Web applications perform critical functions for business operations and growth; they’re also exposed to the internet making them easy targets for adversaries. This combination of importance and exposure warrants a robust security strategy to ensure your web applications are always running and that a potential front door to your corporate network is secure. From portals, customer relationship management (CRM), and ecommerce, to logistics management and application programming interfaces (API), organizations rely on numerous web apps in order to function. Without an effective web application security strategy, attackers will be constantly knocking until they find their way in, which can result in serious financial damage and downtime for your business.

These recent stats related to web application security tell a compelling story:

  • 22.5% of data breaches begin with web apps1 – Web apps can be directly connected to sensitive data or serve as a steppingstone into the wider network.
  • 50% of organizations have suffered a data breach in the past two years2 – This is an increase of 39% from the previous year.
  • 20,000 new vulnerabilities were discovered in 20213 – In addition, 2021 had the largest number of zero-days ever recorded. For 2022, about 50% of zero-days are linked to previous vulnerabilities, which suggests that some security patches do not address vulnerabilities as comprehensively as they could.
  • 54% of organizations reported unplanned downtime due to an attack4 – This downtime is occurring at least monthly, likely leading to a loss to revenue and operations.

Developing Your Web Application Security Strategy

Your web application security strategy should follow the same principles as your overall cybersecurity strategy, with the focus on three key outcomes:

  • Pre-breach (reduce the likelihood of compromise): Address vulnerabilities, threats, and configuration issues as early as you can and re-assess periodically. This should be performed during every stage of software development, adopting DevSecOps principles for build, launch, and live stages.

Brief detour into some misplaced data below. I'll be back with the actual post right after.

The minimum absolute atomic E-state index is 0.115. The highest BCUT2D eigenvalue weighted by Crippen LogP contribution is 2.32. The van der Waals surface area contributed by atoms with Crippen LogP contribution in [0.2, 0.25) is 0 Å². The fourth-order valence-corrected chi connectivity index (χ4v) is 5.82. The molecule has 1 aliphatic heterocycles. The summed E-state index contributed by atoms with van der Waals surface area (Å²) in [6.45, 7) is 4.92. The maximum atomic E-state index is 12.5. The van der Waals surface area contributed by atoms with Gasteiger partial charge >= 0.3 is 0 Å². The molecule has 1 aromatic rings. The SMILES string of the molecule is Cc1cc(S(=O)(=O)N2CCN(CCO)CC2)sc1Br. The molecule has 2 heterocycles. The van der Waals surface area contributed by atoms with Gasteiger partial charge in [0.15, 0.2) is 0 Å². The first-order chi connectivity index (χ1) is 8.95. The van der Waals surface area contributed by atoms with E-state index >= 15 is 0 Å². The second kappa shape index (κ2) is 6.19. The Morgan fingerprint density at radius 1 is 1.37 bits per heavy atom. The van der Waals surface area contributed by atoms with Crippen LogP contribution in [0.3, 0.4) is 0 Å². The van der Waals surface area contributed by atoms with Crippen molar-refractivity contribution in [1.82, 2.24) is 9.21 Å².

• Point of Compromise (identify and block live attacks): The actual point where your application is being targeted with application exploits or credential attacks. A web application firewall (WAF) can sit in front of your application, inspecting requests, evaluating them against a set of policies, and stopping the malicious ones from progressing.
  • Post-breach (prepare and limit the impact of an attack): This is a critical element of your strategy. You must be prepared for a compromise and have rapid detection and response mechanisms in place so compromise can be detected early, and connected with response mechanisms to disrupt, contain, and remediate the threat.

In creating your strategy, don’t make the mistake of focusing all your energy and resources in just one of the three areas. In my experience, organizations often make the mistake of focusing almost completely on pre-breach measures and/or point-of-compromise prevention. While I would advise beginning with either of the aforementioned, it is imperative that your web app security strategy delivers on both pre- and post-breach outcomes.

Security Can’t Be an Afterthought

Experience has shown that many organizations or IT teams leave web app security strategy as a last-minute add-on, rather than an integral part of the build process, considering security controls and impacts at each stage. You can limit the likelihood of web app compromise by weaving security into your build process. Consider the following points: